12 April 2016 Human development

Hack for Good

Technological solutions for the elderly

Around 150 professionals with backgrounds in programming, design, engineering and management, among others, are to participate on 23rd and 24th Abril in the Hack for Good event, a technological development marathon (or hackathon) to come up with innovative solutions that might undergo international replication with a focus on the theme of ageing.

This represents a pioneering event at the national level and hosted by the Gulbenkian Foundation, which has been prioritising studies and interventions interrelated with the ageing of populations. The Hack for Good event interweaves this theme with technology with the objective of stimulating and capturing the interest of young talents for this social cause.

At the end of this hackathon, which counts upon the support of technological firms including IBM, HP, Siemens, Samsung and Microsoft, the best projects will be awarded €7,000 (€5,000 for 1st place and €2,000 for 2nd place) along with the distribution of over €30,000 in products and services for the three best ideas in addition to a series of advantages that all participants will gain access to. Among the partners to this initiative is the Fraunhofer Institute of Active and Assisted Living (AAL) Program, which in September will hold its annual forum in St. Gallen, Switzerland, where the winners of Hack for Good will gain the opportunity to present their projects.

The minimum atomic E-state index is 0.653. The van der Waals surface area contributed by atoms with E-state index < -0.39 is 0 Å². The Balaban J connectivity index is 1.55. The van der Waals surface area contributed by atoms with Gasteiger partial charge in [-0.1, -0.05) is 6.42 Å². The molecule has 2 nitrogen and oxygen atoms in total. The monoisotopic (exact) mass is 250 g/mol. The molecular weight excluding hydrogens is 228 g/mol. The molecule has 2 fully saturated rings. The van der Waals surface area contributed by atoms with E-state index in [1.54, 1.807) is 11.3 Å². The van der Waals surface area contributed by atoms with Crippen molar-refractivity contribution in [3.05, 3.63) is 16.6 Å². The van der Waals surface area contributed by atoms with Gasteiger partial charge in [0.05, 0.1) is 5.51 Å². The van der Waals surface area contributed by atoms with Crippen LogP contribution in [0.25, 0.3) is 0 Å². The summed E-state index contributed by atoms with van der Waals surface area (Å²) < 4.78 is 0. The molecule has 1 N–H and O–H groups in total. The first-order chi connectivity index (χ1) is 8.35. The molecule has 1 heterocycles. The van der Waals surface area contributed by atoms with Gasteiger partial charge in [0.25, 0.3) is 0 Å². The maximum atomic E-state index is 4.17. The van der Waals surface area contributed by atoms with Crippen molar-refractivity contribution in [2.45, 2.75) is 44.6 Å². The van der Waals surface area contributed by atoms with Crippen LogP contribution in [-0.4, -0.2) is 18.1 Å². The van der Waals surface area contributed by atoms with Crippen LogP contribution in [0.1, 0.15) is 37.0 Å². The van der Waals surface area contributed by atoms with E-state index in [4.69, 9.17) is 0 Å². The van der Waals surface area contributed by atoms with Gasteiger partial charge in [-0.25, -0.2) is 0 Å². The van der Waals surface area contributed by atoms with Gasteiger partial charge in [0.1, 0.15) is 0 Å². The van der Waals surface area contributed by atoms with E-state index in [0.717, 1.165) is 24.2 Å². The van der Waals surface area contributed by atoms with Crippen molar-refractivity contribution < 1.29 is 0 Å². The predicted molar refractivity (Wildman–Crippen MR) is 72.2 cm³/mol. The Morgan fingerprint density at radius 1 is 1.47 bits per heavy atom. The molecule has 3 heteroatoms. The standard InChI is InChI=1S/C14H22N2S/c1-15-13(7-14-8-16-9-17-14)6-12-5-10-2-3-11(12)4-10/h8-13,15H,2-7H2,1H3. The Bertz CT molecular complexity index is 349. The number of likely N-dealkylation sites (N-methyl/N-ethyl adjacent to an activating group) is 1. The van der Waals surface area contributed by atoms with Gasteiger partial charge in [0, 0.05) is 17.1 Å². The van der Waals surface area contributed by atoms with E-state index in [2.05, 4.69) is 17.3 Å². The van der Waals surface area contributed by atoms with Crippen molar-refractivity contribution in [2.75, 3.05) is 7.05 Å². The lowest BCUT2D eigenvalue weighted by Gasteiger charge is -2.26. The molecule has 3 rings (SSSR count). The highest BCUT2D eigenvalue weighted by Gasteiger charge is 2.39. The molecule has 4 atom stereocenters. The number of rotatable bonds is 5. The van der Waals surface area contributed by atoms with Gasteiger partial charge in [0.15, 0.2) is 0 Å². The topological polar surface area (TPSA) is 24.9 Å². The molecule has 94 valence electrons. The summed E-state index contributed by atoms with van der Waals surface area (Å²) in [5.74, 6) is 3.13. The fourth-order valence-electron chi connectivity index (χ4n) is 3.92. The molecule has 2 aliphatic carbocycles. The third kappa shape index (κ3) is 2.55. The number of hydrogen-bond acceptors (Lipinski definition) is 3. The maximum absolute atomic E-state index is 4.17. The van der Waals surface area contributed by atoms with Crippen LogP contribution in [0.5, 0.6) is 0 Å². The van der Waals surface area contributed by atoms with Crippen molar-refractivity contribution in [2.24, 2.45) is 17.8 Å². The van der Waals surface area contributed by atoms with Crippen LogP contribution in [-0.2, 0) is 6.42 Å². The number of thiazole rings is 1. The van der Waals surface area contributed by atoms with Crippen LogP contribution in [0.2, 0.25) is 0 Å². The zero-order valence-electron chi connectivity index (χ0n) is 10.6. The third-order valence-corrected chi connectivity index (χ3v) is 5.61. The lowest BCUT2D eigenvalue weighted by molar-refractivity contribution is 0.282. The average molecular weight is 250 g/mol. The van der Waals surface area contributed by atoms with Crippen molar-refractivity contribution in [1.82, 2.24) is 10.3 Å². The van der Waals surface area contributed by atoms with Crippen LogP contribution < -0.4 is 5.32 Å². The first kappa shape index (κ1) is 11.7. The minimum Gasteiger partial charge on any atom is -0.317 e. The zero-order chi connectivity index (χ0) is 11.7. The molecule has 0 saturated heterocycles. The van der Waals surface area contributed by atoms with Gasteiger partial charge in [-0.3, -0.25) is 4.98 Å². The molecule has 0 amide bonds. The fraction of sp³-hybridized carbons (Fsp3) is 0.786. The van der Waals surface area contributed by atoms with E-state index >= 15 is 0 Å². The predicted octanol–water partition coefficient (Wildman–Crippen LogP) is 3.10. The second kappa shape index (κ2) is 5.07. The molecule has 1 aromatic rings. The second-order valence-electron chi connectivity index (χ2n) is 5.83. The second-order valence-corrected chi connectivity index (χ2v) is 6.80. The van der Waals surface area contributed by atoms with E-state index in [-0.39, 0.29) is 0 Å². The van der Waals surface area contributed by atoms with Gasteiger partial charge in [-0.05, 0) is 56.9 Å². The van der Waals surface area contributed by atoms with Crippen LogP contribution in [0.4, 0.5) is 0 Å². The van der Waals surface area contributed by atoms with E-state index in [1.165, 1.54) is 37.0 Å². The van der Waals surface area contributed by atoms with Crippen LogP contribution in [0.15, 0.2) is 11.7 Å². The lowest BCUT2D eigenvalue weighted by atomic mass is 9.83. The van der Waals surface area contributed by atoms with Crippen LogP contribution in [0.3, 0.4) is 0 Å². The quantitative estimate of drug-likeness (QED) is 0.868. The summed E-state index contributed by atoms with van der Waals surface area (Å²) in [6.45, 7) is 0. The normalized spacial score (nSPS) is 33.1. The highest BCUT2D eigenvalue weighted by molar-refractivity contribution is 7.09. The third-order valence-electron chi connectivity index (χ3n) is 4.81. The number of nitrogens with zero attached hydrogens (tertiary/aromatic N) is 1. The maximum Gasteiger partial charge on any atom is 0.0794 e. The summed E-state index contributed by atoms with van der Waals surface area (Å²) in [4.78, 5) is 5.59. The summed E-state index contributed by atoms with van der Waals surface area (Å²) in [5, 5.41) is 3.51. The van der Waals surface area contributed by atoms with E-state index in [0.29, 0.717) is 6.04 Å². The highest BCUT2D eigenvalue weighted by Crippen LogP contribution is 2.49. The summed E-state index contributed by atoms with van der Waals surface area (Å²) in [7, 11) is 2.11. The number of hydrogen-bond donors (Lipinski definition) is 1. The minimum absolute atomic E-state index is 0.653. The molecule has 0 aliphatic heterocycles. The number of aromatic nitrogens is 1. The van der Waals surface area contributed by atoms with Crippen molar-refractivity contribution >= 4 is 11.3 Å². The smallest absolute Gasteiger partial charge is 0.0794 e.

The work takes place in multidisciplinary teams, in an intensive marathon of programming and prototype building that explores the potential of technology placed in the service of demographic alterations. The participants enter into contact with senior citizens, healthcare professionals, specialists and carers in order to develop wide ranging and sustainable technological solutions to resolve real problems connected with the ageing of the population within the scope of six sub-themes: Communication and Social Relations, Cognitive Stimulation, Transfer of Knowledge, Healthcare and Wellbeing, Nutrition, Personal Finances, Mobility and Support for Carers.

Among the 28 member states of the European Union, Portugal presents one of the lowest levels of renewal in the population of an active age. However, elderly persons, or senior citizens, are themselves increasingly active, open to new technologies and demanding in relation to the activities, initiatives and services adapted to this new reality. Combining the social facet with the potential of the emerging technologies generates great opportunities in this field with the Calouste Gulbenkian Foundation seeking to act as the driver of development of technological projects with a positive, long term social impact.

www.hackforgood.pt